The air conditioner’s air handler is part of the indoor unit. It contains the evaporator coil, air filter, blower motor, and several electrical components to regulate airflow. It’s contained in sheet metal. The air handler also connects to your home’s air duct system.
The air conditioner’s filter is located in the air handler. Its center area may be made of fiberglass, cellulose, or similar fibers. The fibers are layered in different directions. A cardboard, particleboard, or aluminum frame holds the fiber layers in place. These fibers trap debris from your home’s air. Filters are rated with the Department of Energy’s minimum efficiency reported value (MERV) rating system. MERV ratings range from one to 20. The higher the MERV rating, the greater the number of tiny particles the filter traps and removes from your home’s air.
The air conditioner has two fans. One fan is located in the air handler. It’s responsible for blowing the cooled air into your home’s ducts. The air is blown over the evaporator coil, where it cools. Moisture from the air condenses into water, which is drained away through the condensate line. The cool air passes through the air filter, which traps particles. Finally, the air enters your ducts, passes through the vents, and reaches your home’s living space. The second fan is in the outdoor portion of the air conditioner. It dissipates the heat from the condenser coil. This fan’s blades are prone to damage from debris falling into the outdoor unit. They can also get pollen, dirt, and dust buildup, which is why keeping up with air conditioning maintenance is so important.
The thermostat is like the brain of the air conditioning system. Its sensor detects when your home’s temperature has risen past the set point. This triggers a cooling cycle to begin. The thermostat communicates to the air conditioner about when to turn on and when to turn off. Programmable thermostats allow you to create a daily or weekly schedule. They allow you to set a different temperature for different periods of the day, such as overnight or daytime hours. You can change these settings for each day of the week. If you go on vacation, the thermostat’s vacation mode turns up the temperature to reduce energy use while you’re not at home. Smart thermostats add more technology to this process. They connect to your home’s wi-fi network. Through the wi-fi, the thermostat downloads algorithms. Those algorithms allow the unit to optimize the timing of cooling cycles. Smart thermostats include an app for your phone or tablet. The apps utilize geofencing as a means of tracking your location and carefully timing the start of cooling cycles. This allows the thermostat to get your home to your ideal temperature when you arrive. Smart thermostats can lower your home’s energy use by 10% or more each summer.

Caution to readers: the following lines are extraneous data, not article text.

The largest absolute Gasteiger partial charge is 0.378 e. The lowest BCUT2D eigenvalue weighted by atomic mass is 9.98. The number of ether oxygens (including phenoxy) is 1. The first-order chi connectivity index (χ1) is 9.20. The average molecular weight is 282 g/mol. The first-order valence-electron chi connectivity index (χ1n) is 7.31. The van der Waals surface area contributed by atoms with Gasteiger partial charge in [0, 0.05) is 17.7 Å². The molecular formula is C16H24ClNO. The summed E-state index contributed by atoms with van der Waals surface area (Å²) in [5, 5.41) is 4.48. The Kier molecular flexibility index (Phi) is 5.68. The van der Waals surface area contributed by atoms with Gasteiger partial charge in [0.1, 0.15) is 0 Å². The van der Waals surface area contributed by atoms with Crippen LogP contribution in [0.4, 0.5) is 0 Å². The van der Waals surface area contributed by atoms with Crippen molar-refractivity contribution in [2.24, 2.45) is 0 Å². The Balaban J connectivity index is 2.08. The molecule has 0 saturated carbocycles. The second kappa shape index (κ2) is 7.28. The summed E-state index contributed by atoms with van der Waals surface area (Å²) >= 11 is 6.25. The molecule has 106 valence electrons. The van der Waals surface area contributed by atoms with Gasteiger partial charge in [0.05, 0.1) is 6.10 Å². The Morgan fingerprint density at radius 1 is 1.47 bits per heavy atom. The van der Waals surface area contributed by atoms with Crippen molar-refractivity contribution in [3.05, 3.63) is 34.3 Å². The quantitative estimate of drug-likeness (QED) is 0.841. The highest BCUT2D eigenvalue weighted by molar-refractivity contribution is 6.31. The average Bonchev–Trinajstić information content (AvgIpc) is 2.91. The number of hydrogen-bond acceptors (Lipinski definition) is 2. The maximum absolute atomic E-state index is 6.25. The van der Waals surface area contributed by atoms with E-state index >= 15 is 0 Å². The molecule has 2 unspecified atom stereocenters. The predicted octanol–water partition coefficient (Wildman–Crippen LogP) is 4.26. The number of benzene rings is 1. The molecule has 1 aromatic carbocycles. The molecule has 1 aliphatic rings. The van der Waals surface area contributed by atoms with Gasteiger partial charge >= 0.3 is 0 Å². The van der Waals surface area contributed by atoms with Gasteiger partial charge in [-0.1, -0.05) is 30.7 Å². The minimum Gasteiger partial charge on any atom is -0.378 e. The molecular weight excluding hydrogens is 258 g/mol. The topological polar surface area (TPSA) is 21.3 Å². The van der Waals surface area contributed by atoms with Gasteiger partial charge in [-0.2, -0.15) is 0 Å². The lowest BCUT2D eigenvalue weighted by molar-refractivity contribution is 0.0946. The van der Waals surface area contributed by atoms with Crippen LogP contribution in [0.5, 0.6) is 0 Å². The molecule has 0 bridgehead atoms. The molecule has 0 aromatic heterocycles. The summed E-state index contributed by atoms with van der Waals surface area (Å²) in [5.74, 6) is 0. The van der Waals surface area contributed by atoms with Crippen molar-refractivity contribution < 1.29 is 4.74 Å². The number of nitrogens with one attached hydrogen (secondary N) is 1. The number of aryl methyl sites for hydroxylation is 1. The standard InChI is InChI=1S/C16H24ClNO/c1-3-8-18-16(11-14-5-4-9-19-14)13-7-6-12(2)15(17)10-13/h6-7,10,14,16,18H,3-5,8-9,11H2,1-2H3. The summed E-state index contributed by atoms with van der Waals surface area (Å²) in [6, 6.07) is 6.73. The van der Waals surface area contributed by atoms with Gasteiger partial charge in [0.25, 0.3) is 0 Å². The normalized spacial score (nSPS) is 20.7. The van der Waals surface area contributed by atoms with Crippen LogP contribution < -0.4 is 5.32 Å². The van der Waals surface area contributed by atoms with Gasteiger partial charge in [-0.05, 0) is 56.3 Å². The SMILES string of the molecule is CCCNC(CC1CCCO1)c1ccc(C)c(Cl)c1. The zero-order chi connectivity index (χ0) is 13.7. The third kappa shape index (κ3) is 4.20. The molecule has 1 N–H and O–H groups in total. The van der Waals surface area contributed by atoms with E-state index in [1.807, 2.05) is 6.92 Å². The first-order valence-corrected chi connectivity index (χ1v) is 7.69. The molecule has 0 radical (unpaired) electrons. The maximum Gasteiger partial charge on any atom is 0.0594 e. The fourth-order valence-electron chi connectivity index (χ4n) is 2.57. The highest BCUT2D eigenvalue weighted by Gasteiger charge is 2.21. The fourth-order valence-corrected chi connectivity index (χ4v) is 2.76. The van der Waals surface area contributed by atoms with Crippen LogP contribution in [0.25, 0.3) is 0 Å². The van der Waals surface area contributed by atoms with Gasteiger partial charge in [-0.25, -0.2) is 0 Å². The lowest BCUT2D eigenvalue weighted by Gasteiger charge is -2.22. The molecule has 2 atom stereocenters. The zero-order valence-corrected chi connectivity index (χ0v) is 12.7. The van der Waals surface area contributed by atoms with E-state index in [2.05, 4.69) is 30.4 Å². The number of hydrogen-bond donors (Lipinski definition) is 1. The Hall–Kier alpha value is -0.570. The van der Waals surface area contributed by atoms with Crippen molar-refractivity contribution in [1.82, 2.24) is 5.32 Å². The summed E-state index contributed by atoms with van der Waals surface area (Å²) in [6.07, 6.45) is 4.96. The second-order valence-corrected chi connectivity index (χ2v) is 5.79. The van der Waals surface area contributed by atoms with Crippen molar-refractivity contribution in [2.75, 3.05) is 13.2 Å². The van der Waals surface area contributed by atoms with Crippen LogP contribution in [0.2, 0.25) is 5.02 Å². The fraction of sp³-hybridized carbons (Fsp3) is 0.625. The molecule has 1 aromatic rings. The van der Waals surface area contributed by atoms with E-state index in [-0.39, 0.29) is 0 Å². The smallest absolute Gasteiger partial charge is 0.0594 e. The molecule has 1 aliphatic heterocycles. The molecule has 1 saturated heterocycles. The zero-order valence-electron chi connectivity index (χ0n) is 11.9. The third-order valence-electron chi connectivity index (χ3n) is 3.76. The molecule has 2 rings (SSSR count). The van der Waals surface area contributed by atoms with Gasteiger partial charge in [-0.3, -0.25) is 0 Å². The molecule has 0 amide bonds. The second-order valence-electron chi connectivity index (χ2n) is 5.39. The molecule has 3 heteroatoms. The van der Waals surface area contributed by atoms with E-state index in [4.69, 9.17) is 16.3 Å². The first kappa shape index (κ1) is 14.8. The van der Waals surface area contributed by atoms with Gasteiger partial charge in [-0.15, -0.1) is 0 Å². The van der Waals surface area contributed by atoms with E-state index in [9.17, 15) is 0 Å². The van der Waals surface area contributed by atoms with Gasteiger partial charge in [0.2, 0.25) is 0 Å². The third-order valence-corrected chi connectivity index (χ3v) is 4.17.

One Stop Heating and Air Conditioning is the trusted source for air conditioning installations in Sandy. You can also count on us for heating system installations. Our heating and air conditioning maintenance and repairs ensure that you’ll be comfortable all year long. You’ll also benefit from our duct cleaning and indoor air quality solutions. For more information about the major parts of an air conditioner, get in touch with us at One Stop Heating and Air Conditioning today.